For people who suffer from poor eyesight, contact lenses provide a more convenient alternative to having to wear eyeglasses the entire day. While these medical devices have been proven safe, poor practices in the part of some contact lens wearers increase their own risk of contracting eye infections.

A new report released by the Centers for Disease Control and Prevention (CDC) has found that a large majority of contact lens wearers in the United States engage in at least one behavior that could increase their susceptibility to eye infection.

The report is based on the CDC's nationwide survey of around 1,000 individuals, age 18 years and above, who wear contact lenses. The agency discovered that around 93 percent of the participants wear soft contact lenses made of flexible plastic materials that facilitate the passing of oxygen to the cornea.

Around 99 percent of the participants admitted that they have disregarded the importance of good contact lens hygiene at least once, which could make them more susceptible to eye inflammation or infection.

A large number of contact lens wearers surveyed by the agency said that they have kept their lens cases for longer than what is recommended (82.3 percent), while others said that they have added a new solution to the existing one instead of fully emptying the case out before placing more solution (55.1 percent). Participants also admitted to sleeping while their contact lenses were still on (50.2 percent).

The CDC said that earlier studies have found that each of these poor practices has the potential to increase eye infection risks by five times or more.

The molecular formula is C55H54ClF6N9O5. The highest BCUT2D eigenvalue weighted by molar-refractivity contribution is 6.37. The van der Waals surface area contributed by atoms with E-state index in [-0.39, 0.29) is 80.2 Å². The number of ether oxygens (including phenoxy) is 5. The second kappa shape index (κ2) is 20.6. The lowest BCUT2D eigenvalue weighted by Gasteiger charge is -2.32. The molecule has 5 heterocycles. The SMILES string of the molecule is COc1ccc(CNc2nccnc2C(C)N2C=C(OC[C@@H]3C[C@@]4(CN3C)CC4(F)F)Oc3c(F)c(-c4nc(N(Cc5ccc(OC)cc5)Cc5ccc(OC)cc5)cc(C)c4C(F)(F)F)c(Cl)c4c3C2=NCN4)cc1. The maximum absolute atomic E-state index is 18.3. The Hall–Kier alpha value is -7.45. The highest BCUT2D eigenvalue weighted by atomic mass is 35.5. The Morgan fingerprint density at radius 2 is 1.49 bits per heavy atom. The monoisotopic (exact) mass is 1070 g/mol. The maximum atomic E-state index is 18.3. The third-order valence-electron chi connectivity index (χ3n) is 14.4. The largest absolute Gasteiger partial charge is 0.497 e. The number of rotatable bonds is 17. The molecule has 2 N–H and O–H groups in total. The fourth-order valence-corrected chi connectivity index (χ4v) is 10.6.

How to Prevent Eye Infections

To protect individuals against possible eye infections related to wearing contact lenses, the CDC urges wearers to wash their hands with water and soap and to keep their hands dry touching contact lenses. They should also take out their lenses before showering, swimming or going to bed.

Contact lens wearers should also keep their lenses and cases clean by rubbing and rinsing them in disinfecting solution when they are not in use. Dry lens cases using a clean piece of tissue and store them upside down with their caps off after every use.

The CDC discourages wearers from adding more than one solution in lens cases. Contact lens cases should also be replaced at least once every three months.

"Good vision contributes to overall well-being and independence for people of all ages, so it's important not to cut corners on healthy contact lens wear and care," Dr. Jennifer Cope, medical epidemiologist at the CDC, said.

"We are finding that many wearers are unclear about how to properly wear and care for contact lenses."

Photo: Lee Haywood | Flickr 

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